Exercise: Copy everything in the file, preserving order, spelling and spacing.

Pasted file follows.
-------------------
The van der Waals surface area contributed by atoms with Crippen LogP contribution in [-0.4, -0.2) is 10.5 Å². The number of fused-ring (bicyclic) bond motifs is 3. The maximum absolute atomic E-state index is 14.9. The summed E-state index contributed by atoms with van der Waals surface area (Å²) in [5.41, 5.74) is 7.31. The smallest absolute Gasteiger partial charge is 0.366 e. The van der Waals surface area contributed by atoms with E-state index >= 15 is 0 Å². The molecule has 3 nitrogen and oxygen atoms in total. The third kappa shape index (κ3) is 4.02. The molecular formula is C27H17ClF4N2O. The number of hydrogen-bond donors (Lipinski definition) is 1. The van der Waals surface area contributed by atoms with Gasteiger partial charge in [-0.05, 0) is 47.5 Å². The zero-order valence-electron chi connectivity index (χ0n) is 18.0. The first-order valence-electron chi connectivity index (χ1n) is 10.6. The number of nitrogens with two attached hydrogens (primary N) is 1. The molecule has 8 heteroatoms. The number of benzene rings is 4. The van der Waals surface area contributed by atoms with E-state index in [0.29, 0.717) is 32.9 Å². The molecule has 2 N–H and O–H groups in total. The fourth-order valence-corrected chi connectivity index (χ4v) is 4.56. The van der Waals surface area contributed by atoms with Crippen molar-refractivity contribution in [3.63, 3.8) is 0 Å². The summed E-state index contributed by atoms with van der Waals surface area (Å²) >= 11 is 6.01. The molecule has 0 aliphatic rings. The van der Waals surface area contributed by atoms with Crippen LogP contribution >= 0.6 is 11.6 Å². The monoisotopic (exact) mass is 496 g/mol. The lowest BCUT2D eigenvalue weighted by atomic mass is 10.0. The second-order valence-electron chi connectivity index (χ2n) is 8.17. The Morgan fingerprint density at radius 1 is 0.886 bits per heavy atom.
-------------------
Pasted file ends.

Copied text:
The van der Waals surface area contributed by atoms with Crippen LogP contribution in [-0.4, -0.2) is 10.5 Å². The number of fused-ring (bicyclic) bond motifs is 3. The maximum absolute atomic E-state index is 14.9. The summed E-state index contributed by atoms with van der Waals surface area (Å²) in [5.41, 5.74) is 7.31. The smallest absolute Gasteiger partial charge is 0.366 e. The van der Waals surface area contributed by atoms with E-state index >= 15 is 0 Å². The molecule has 3 nitrogen and oxygen atoms in total. The third kappa shape index (κ3) is 4.02. The molecular formula is C27H17ClF4N2O. The number of hydrogen-bond donors (Lipinski definition) is 1. The van der Waals surface area contributed by atoms with Gasteiger partial charge in [-0.05, 0) is 47.5 Å². The zero-order valence-electron chi connectivity index (χ0n) is 18.0. The first-order valence-electron chi connectivity index (χ1n) is 10.6. The number of nitrogens with two attached hydrogens (primary N) is 1. The molecule has 8 heteroatoms. The number of benzene rings is 4. The van der Waals surface area contributed by atoms with E-state index in [0.29, 0.717) is 32.9 Å². The molecule has 2 N–H and O–H groups in total. The fourth-order valence-corrected chi connectivity index (χ4v) is 4.56. The van der Waals surface area contributed by atoms with Crippen molar-refractivity contribution in [3.63, 3.8) is 0 Å². The summed E-state index contributed by atoms with van der Waals surface area (Å²) >= 11 is 6.01. The molecule has 0 aliphatic rings. The van der Waals surface area contributed by atoms with Crippen LogP contribution >= 0.6 is 11.6 Å². The monoisotopic (exact) mass is 496 g/mol. The lowest BCUT2D eigenvalue weighted by atomic mass is 10.0. The second-order valence-electron chi connectivity index (χ2n) is 8.17. The Morgan fingerprint density at radius 1 is 0.886 bits per heavy atom.